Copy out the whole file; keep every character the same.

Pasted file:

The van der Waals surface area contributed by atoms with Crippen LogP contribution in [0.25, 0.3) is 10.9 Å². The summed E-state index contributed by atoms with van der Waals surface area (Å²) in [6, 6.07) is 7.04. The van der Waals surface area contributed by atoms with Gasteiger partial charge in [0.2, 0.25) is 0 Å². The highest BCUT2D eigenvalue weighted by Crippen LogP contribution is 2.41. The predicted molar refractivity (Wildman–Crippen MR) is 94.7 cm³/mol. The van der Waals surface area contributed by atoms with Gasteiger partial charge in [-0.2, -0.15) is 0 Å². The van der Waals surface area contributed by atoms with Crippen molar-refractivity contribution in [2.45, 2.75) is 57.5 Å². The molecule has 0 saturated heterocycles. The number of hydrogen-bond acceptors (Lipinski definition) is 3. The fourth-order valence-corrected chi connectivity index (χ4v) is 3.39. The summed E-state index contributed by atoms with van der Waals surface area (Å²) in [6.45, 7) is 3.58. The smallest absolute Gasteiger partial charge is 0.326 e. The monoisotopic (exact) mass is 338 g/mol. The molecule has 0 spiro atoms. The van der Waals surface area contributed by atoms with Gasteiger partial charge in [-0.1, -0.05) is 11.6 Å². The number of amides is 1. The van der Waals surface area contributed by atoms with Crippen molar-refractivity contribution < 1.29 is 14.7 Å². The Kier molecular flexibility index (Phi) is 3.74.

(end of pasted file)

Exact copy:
The van der Waals surface area contributed by atoms with Crippen LogP contribution in [0.25, 0.3) is 10.9 Å². The summed E-state index contributed by atoms with van der Waals surface area (Å²) in [6, 6.07) is 7.04. The van der Waals surface area contributed by atoms with Gasteiger partial charge in [0.2, 0.25) is 0 Å². The highest BCUT2D eigenvalue weighted by Crippen LogP contribution is 2.41. The predicted molar refractivity (Wildman–Crippen MR) is 94.7 cm³/mol. The van der Waals surface area contributed by atoms with Gasteiger partial charge in [-0.2, -0.15) is 0 Å². The van der Waals surface area contributed by atoms with Crippen molar-refractivity contribution in [2.45, 2.75) is 57.5 Å². The molecule has 0 saturated heterocycles. The number of hydrogen-bond acceptors (Lipinski definition) is 3. The fourth-order valence-corrected chi connectivity index (χ4v) is 3.39. The summed E-state index contributed by atoms with van der Waals surface area (Å²) in [6.45, 7) is 3.58. The smallest absolute Gasteiger partial charge is 0.326 e. The monoisotopic (exact) mass is 338 g/mol. The molecule has 0 spiro atoms. The van der Waals surface area contributed by atoms with Gasteiger partial charge in [-0.1, -0.05) is 11.6 Å². The number of amides is 1. The van der Waals surface area contributed by atoms with Crippen molar-refractivity contribution < 1.29 is 14.7 Å². The Kier molecular flexibility index (Phi) is 3.74.